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Doyle offers another lucid, inspiring chronicle of female empowerment and the rewards of self-awareness and renewal.

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UNTAMED

More life reflections from the bestselling author on themes of societal captivity and the catharsis of personal freedom.

In her third book, Doyle (Love Warrior, 2016, etc.) begins with a life-changing event. “Four years ago,” she writes, “married to the father of my three children, I fell in love with a woman.” That woman, Abby Wambach, would become her wife. Emblematically arranged into three sections—“Caged,” “Keys,” “Freedom”—the narrative offers, among other elements, vignettes about the soulful author’s girlhood, when she was bulimic and felt like a zoo animal, a “caged girl made for wide-open skies.” She followed the path that seemed right and appropriate based on her Catholic upbringing and adolescent conditioning. After a downward spiral into “drinking, drugging, and purging,” Doyle found sobriety and the authentic self she’d been suppressing. Still, there was trouble: Straining an already troubled marriage was her husband’s infidelity, which eventually led to life-altering choices and the discovery of a love she’d never experienced before. Throughout the book, Doyle remains open and candid, whether she’s admitting to rigging a high school homecoming court election or denouncing the doting perfectionism of “cream cheese parenting,” which is about “giving your children the best of everything.” The author’s fears and concerns are often mirrored by real-world issues: gender roles and bias, white privilege, racism, and religion-fueled homophobia and hypocrisy. Some stories merely skim the surface of larger issues, but Doyle revisits them in later sections and digs deeper, using friends and familial references to personify their impact on her life, both past and present. Shorter pieces, some only a page in length, manage to effectively translate an emotional gut punch, as when Doyle’s therapist called her blooming extramarital lesbian love a “dangerous distraction.” Ultimately, the narrative is an in-depth look at a courageous woman eager to share the wealth of her experiences by embracing vulnerability and reclaiming her inner strength and resiliency.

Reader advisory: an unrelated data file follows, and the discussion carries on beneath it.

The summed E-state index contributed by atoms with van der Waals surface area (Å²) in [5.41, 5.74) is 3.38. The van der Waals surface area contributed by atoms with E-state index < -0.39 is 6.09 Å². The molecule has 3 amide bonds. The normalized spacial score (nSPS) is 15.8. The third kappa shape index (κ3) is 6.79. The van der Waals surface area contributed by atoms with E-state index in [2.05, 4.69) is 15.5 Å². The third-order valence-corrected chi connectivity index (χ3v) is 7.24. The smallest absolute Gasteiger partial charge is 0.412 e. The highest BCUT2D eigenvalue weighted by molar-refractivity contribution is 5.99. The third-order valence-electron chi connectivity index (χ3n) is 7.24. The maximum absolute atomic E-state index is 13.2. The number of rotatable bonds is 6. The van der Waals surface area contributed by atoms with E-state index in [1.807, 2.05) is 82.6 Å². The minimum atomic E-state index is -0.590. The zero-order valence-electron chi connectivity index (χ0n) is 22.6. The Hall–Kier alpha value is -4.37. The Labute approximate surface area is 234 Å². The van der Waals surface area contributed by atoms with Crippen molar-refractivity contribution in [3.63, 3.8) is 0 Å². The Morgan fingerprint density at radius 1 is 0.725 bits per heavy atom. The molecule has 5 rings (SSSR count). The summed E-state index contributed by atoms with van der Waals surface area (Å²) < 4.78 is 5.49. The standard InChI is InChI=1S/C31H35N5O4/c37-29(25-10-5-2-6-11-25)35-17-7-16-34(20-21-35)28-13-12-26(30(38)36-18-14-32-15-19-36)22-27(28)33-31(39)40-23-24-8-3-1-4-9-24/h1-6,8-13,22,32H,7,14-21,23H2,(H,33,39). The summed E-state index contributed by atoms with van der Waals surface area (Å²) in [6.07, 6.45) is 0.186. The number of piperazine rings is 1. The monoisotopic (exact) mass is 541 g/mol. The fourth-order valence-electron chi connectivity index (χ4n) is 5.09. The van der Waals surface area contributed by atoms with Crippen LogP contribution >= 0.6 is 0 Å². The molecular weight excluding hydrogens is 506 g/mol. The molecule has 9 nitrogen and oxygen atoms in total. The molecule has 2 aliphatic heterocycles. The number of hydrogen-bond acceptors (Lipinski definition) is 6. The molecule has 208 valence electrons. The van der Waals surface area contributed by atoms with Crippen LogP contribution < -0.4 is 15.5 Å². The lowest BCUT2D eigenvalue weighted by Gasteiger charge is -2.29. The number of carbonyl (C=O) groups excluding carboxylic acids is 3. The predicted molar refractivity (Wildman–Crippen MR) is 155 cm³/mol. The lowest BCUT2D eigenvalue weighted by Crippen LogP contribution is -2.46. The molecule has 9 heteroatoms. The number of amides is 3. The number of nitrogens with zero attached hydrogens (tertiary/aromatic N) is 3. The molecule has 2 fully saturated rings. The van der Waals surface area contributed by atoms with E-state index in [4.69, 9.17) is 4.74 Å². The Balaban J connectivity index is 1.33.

Doyle offers another lucid, inspiring chronicle of female empowerment and the rewards of self-awareness and renewal.